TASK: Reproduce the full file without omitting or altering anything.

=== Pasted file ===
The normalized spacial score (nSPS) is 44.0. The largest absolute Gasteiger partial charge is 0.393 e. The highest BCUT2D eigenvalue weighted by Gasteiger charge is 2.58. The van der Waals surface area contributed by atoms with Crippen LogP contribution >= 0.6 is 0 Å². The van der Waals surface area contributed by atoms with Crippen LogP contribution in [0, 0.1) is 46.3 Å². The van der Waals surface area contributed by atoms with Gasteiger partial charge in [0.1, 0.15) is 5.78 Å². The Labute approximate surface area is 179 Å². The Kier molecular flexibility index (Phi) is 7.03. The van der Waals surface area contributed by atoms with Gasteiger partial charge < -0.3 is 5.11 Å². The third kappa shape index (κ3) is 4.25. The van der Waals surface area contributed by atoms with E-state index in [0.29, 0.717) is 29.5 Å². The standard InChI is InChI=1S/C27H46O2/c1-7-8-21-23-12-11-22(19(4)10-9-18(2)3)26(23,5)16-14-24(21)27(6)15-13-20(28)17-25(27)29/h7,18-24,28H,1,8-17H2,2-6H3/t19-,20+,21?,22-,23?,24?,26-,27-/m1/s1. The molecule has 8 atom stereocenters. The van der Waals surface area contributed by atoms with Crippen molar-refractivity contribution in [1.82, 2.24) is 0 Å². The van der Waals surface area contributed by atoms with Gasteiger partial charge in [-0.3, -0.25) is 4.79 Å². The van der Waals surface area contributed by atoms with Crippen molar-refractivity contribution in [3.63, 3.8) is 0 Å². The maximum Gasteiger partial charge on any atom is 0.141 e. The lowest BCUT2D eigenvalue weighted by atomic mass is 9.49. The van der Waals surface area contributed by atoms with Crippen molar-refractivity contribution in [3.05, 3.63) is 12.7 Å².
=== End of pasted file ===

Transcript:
The normalized spacial score (nSPS) is 44.0. The largest absolute Gasteiger partial charge is 0.393 e. The highest BCUT2D eigenvalue weighted by Gasteiger charge is 2.58. The van der Waals surface area contributed by atoms with Crippen LogP contribution >= 0.6 is 0 Å². The van der Waals surface area contributed by atoms with Crippen LogP contribution in [0, 0.1) is 46.3 Å². The van der Waals surface area contributed by atoms with Gasteiger partial charge in [0.1, 0.15) is 5.78 Å². The Labute approximate surface area is 179 Å². The Kier molecular flexibility index (Phi) is 7.03. The van der Waals surface area contributed by atoms with Gasteiger partial charge < -0.3 is 5.11 Å². The third kappa shape index (κ3) is 4.25. The van der Waals surface area contributed by atoms with E-state index in [0.29, 0.717) is 29.5 Å². The standard InChI is InChI=1S/C27H46O2/c1-7-8-21-23-12-11-22(19(4)10-9-18(2)3)26(23,5)16-14-24(21)27(6)15-13-20(28)17-25(27)29/h7,18-24,28H,1,8-17H2,2-6H3/t19-,20+,21?,22-,23?,24?,26-,27-/m1/s1. The molecule has 8 atom stereocenters. The van der Waals surface area contributed by atoms with Crippen molar-refractivity contribution in [1.82, 2.24) is 0 Å². The van der Waals surface area contributed by atoms with Gasteiger partial charge in [-0.3, -0.25) is 4.79 Å². The van der Waals surface area contributed by atoms with Crippen molar-refractivity contribution in [3.63, 3.8) is 0 Å². The maximum Gasteiger partial charge on any atom is 0.141 e. The lowest BCUT2D eigenvalue weighted by atomic mass is 9.49. The van der Waals surface area contributed by atoms with Crippen molar-refractivity contribution in [3.05, 3.63) is 12.7 Å².